Celebrating Peanut Butter

Jan. 24 was National Peanut Butter Day, and Ladies Who Brunch (ok, I) feel this is absolutely worth celebrating. Peanut butter is not only an integral part of an American kids’ diet and a pantry staple, but also a great brunch ingredient.

I love peanut butter and am from the Peanut State (Georgia), so I’m all about this important day. My favorite brand — hands down — is Skippy. In case you were wondering.

Creamy, Please

First, a few facts about peanut butter (via YumSugar and Fooducate):

  • Americans consume 700 million pounds of peanut butter annually, about three pounds per person.
  • Americans love peanut butter, Europeans prefer Nutella.
  • For peanut butter to be real, it must contain 90 percent peanuts.
  • In Holland peanut butter is called pindakass which translates to peanut cheese. The Dutch government protects the word butter so the peanut butter makers had to improvise and substitute cheese for butter.
  • Peanut butter has been banned in many schools all across America because of the severe allergic reaction that may occur to those who can not eat peanuts. [This allergy is SO unfortunate]
  • 75 percent of homes in the US have a peanut butter jar.
  • One acre of peanuts will make 30,000 peanut butter sandwiches.

Now, PB&J is the quintessential way to enjoy peanut butter, though Fluffernutter is right up there. And PB can be used as an ingredient in many sweet and savory dishes. Here’s a great way to incorporate PB into brunch (from The Ultimate Peanut Butter Book):

Peanut Butter Coffee Cake Ring

  • 1/3 cup warm milk
  • 1/4 cup sugar
  • One 1/4 oz package active dry yeast
  • 3 large eggs, room temperature
  • 2 tsp vanilla extract
  • 1/4 tsp salt
  • 1/4 cup vegetable shortening, melted and cooled
  • 1/4 stick butter, melted and cooled
  • 2 1/2 to 3 cups flour
  • 3/4 cup crunchy standard peanut butter
  • 1/4 cup packed dark brown sugar
  • 2/3 cup raisins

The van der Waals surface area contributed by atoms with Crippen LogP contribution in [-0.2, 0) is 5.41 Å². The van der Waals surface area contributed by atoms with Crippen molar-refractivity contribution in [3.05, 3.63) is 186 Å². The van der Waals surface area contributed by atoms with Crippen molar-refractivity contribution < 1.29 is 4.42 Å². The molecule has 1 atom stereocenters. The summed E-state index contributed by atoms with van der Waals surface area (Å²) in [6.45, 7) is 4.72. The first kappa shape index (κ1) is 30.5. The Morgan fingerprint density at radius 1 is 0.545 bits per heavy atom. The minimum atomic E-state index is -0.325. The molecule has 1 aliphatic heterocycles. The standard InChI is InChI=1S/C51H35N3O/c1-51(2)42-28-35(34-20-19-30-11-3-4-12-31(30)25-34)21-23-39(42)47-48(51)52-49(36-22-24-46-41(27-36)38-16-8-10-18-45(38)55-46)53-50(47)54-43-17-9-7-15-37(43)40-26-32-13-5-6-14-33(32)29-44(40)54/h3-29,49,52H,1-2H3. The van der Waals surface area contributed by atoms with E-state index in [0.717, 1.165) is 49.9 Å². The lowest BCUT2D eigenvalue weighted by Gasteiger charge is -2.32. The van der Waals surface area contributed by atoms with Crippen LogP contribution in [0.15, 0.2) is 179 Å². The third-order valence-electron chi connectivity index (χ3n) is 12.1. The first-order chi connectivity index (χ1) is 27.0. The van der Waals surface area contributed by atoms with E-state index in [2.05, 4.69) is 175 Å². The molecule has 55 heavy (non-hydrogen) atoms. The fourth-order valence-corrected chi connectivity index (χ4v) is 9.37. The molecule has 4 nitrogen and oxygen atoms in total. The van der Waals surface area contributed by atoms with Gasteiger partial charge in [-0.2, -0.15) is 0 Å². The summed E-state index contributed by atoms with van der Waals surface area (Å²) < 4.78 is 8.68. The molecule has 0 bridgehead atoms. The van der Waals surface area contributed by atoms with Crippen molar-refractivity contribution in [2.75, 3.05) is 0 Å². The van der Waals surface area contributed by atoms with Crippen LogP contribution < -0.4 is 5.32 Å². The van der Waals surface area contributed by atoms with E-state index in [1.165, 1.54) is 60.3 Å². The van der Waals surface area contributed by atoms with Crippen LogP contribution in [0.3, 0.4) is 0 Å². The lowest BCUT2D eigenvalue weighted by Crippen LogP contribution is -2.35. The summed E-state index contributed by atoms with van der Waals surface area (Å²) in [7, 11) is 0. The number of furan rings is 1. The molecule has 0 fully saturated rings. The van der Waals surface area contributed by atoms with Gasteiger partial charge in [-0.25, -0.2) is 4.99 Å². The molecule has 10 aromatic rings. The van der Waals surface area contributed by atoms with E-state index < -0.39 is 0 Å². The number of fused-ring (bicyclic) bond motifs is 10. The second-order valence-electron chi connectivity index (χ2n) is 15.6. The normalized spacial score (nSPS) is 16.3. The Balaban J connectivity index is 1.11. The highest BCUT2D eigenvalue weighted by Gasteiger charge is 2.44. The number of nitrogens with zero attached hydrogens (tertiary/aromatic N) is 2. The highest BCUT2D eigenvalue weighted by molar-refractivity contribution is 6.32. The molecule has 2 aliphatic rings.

Pour warm milk into a large bowl, stir in sugar, then sprinkle yeast over top. Set aside until foamy, about 5 mintes. Use an electric mixer at medium speed to beat two eggs into the yeast mixture, the beat in vanilla and salt until smooth. Beat in shortening and butter until smooth.

Remove beaters and attach dough hook. Knead at low speed, adding more flour in 1/2 cup increments until a soft, pliable dough forms. Continue kneading for 5 minutes, adding small amounts of flour if the dough becomes sticky.

Spray a large bowl with nonstick spray; gather dough into a ball and place in the bowl. Turn it over to coat, then cover the bowl with a clean kitchen towel. Set aside in a warm, dry place until doubled in bulk, about 1 hr.

Meanwhile, clean the beaters and make filling. In a medium bowl, beat peanut butter, dark brown sugar, raisins and remaining egg until smooth. Set aside.

Once the dough has doubled in bulk, gently push your fist into it to deflate, then turn out onto a lightly floured surface. Dust dough and rolling pin with flour, then roll into 15×20 inch rectangle with longer side facing you.

Spoon and spread filling onto the dough, leaving a 1-inch border on all sides. Starting with long side closest to you, roll the dough into a tight log, taking care to keep the filling inside but still to make as compact a log as possible. Bring ends together to make a ring.

Line a large baking sheet with a silicone baking mat or parchment paper, then transfer ring to it. Cover loosely with kitchen towel and set aside until doubled in bulk, about 1 hr. Preheat oven to 350 degrees. Uncover ring and use paring knife to make 5 equidistant slits across the top about 1 inch deep. Bake until lightly browned in middle of oven until ring sounds hollow, about 35 minutes. Cool on baking sheet for 5 minutes, then transfer to wire rack to coll at least 10 minutes before slicing.

Spread peanut butter on a slice and enjoy!

About these ads
This entry was posted in Dining In, Musings, Recipes, Regional, To Eat, Traditions and tagged , , , . Bookmark the permalink.

Leave a Reply

Fill in your details below or click an icon to log in:

WordPress.com Logo

You are commenting using your WordPress.com account. Log Out / Change )

Twitter picture

You are commenting using your Twitter account. Log Out / Change )

Facebook photo

You are commenting using your Facebook account. Log Out / Change )

Google+ photo

You are commenting using your Google+ account. Log Out / Change )

Connecting to %s